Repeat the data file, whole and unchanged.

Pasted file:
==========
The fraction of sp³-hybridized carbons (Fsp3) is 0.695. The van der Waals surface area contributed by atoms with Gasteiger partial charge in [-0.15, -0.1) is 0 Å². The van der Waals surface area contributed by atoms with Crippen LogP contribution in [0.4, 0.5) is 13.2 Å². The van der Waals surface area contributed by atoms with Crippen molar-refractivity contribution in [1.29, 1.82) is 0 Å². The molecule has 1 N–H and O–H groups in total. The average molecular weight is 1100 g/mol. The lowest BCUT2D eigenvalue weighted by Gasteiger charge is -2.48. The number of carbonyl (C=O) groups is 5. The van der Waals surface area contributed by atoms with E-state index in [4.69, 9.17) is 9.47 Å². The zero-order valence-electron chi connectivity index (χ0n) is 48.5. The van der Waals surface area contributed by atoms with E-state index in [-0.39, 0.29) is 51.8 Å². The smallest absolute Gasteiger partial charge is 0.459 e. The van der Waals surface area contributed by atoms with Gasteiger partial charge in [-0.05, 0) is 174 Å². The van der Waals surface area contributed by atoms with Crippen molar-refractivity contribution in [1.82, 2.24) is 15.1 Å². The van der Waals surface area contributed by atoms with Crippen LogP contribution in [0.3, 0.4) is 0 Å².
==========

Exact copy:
The fraction of sp³-hybridized carbons (Fsp3) is 0.695. The van der Waals surface area contributed by atoms with Gasteiger partial charge in [-0.15, -0.1) is 0 Å². The van der Waals surface area contributed by atoms with Crippen LogP contribution in [0.4, 0.5) is 13.2 Å². The van der Waals surface area contributed by atoms with Crippen molar-refractivity contribution in [1.29, 1.82) is 0 Å². The molecule has 1 N–H and O–H groups in total. The average molecular weight is 1100 g/mol. The lowest BCUT2D eigenvalue weighted by Gasteiger charge is -2.48. The number of carbonyl (C=O) groups is 5. The van der Waals surface area contributed by atoms with E-state index in [4.69, 9.17) is 9.47 Å². The zero-order valence-electron chi connectivity index (χ0n) is 48.5. The van der Waals surface area contributed by atoms with E-state index in [-0.39, 0.29) is 51.8 Å². The smallest absolute Gasteiger partial charge is 0.459 e. The van der Waals surface area contributed by atoms with Gasteiger partial charge in [-0.05, 0) is 174 Å². The van der Waals surface area contributed by atoms with Crippen molar-refractivity contribution in [1.82, 2.24) is 15.1 Å². The van der Waals surface area contributed by atoms with Crippen LogP contribution in [0.3, 0.4) is 0 Å².